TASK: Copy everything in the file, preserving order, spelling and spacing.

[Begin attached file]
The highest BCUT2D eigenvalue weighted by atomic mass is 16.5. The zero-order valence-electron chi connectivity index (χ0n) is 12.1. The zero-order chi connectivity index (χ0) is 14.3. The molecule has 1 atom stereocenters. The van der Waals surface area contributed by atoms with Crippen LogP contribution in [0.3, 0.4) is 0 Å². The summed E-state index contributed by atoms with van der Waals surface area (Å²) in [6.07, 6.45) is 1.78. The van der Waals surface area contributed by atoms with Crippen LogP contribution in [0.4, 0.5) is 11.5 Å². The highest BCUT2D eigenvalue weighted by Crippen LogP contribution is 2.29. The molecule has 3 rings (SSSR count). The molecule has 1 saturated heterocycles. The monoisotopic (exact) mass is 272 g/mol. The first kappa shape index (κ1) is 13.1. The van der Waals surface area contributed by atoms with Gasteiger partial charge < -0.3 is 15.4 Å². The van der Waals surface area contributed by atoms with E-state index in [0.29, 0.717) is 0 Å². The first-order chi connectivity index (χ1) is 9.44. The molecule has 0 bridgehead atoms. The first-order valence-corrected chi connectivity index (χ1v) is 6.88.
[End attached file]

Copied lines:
The highest BCUT2D eigenvalue weighted by atomic mass is 16.5. The zero-order valence-electron chi connectivity index (χ0n) is 12.1. The zero-order chi connectivity index (χ0) is 14.3. The molecule has 1 atom stereocenters. The van der Waals surface area contributed by atoms with Crippen LogP contribution in [0.3, 0.4) is 0 Å². The summed E-state index contributed by atoms with van der Waals surface area (Å²) in [6.07, 6.45) is 1.78. The van der Waals surface area contributed by atoms with Crippen LogP contribution in [0.4, 0.5) is 11.5 Å². The highest BCUT2D eigenvalue weighted by Crippen LogP contribution is 2.29. The molecule has 3 rings (SSSR count). The molecule has 1 saturated heterocycles. The monoisotopic (exact) mass is 272 g/mol. The first kappa shape index (κ1) is 13.1. The van der Waals surface area contributed by atoms with Gasteiger partial charge < -0.3 is 15.4 Å². The van der Waals surface area contributed by atoms with E-state index in [0.29, 0.717) is 0 Å². The first-order chi connectivity index (χ1) is 9.44. The molecule has 0 bridgehead atoms. The first-order valence-corrected chi connectivity index (χ1v) is 6.88.